Outages continue to cause significant problems for data centre operators, according to the findings of the Uptime Institute’s 9th annual data centre survey. The survey of around 1,600 data centre professionals found that just over a third (34%) had an outage or severe IT service degradation in the past year, while half (50%) had an outage or severe IT service degradation in the past three years.
Power loss was the biggest cause of outages, accounting for one-third, while networking issues were close behind, at 31%. The financial impact of these outages in some instances was severe: 10% of all respondents said that their most recent significant outage cost them more than $1 million. Sixty percent of respondents said their data centre’s outage could have been prevented with better management/processes or configuration.
According to the findings, distributed resiliency using active-active data centres is becoming more common. Forty percent (40%) of those surveyed said they use availability zones for resiliency – a strategy that requires at least two active data centres replicating data to each other. Most operators surveyed reported having a hybrid strategy. IT workloads are being spread across a range of services and data centres, with about a third of all workloads expected to be contracted to cloud, colocation, hosting and Software as a Service (SaaS) suppliers by 2021.
However, a lack of visibility, transparency and accountability of public cloud services remains a major concern for enterprises with mission-critical applications. A fifth of operators surveyed said they would be more likely to put workloads in a public cloud if there was more visibility. Half of those using public cloud for mission-critical applications also said they do not have adequate visibility.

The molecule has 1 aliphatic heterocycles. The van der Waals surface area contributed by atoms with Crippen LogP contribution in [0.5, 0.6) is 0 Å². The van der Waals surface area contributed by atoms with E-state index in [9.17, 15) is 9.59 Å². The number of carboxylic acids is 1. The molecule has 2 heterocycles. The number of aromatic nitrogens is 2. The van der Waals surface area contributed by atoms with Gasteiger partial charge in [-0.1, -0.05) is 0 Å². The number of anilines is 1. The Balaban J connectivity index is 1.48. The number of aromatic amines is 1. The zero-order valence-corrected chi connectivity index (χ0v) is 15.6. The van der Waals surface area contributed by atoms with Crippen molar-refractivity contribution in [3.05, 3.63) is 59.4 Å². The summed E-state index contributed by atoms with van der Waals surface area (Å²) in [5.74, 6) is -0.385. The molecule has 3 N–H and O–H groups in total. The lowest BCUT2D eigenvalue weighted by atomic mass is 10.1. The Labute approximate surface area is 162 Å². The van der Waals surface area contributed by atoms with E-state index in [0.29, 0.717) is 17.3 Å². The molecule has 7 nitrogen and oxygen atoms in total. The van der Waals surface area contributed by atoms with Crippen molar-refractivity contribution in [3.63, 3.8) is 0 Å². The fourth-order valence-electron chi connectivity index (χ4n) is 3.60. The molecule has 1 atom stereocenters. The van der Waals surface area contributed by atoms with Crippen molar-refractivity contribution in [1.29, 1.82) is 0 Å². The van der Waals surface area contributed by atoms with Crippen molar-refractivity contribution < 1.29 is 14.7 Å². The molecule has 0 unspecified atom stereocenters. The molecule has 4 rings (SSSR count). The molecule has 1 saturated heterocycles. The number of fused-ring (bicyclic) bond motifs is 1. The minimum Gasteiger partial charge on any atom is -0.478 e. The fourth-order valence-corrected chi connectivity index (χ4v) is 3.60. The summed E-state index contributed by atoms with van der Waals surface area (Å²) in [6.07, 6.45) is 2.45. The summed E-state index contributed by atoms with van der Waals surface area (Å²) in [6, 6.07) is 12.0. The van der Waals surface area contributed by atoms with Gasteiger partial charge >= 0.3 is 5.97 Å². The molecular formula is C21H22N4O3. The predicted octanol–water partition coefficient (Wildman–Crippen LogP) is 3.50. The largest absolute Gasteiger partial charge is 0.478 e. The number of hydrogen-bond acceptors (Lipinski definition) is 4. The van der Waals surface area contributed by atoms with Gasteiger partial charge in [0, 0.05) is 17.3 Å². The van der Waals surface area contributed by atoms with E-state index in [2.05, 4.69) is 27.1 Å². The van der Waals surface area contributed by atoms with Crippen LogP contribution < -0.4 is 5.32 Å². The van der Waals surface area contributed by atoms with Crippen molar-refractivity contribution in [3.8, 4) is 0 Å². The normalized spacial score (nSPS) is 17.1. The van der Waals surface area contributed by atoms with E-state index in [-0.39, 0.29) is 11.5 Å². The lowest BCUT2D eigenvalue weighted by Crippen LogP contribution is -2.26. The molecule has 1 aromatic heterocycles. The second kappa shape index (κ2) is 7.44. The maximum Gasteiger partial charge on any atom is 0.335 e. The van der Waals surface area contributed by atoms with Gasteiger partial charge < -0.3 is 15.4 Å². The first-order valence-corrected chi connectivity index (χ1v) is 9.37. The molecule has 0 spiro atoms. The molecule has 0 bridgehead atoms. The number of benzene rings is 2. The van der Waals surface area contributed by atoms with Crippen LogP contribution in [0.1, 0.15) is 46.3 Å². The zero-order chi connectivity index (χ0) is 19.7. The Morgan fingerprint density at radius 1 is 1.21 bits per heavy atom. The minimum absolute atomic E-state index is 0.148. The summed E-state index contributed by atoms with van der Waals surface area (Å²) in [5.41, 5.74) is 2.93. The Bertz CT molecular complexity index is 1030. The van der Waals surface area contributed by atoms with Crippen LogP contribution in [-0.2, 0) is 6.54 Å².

There is still strong adherence to the large privately-owned enterprise data centre, which accounts for half of all IT workloads currently and is predicted to continue doing so in the near future. Meanwhile, a high proportion of respondents expect to own and run their own edge data centres, perhaps in conjunction with third parties.
Other key findings included the fact that the industry continues to experience staffing issues: 61% of respondents said they had difficulty retaining or recruiting staff – up from 55% a year earlier. According to the majority of respondents, automation and artificial intelligence (AI) will not reduce data centre staffing requirements in the next five years; however, most think automation will reduce staff requirements in the future. To download the report, click here.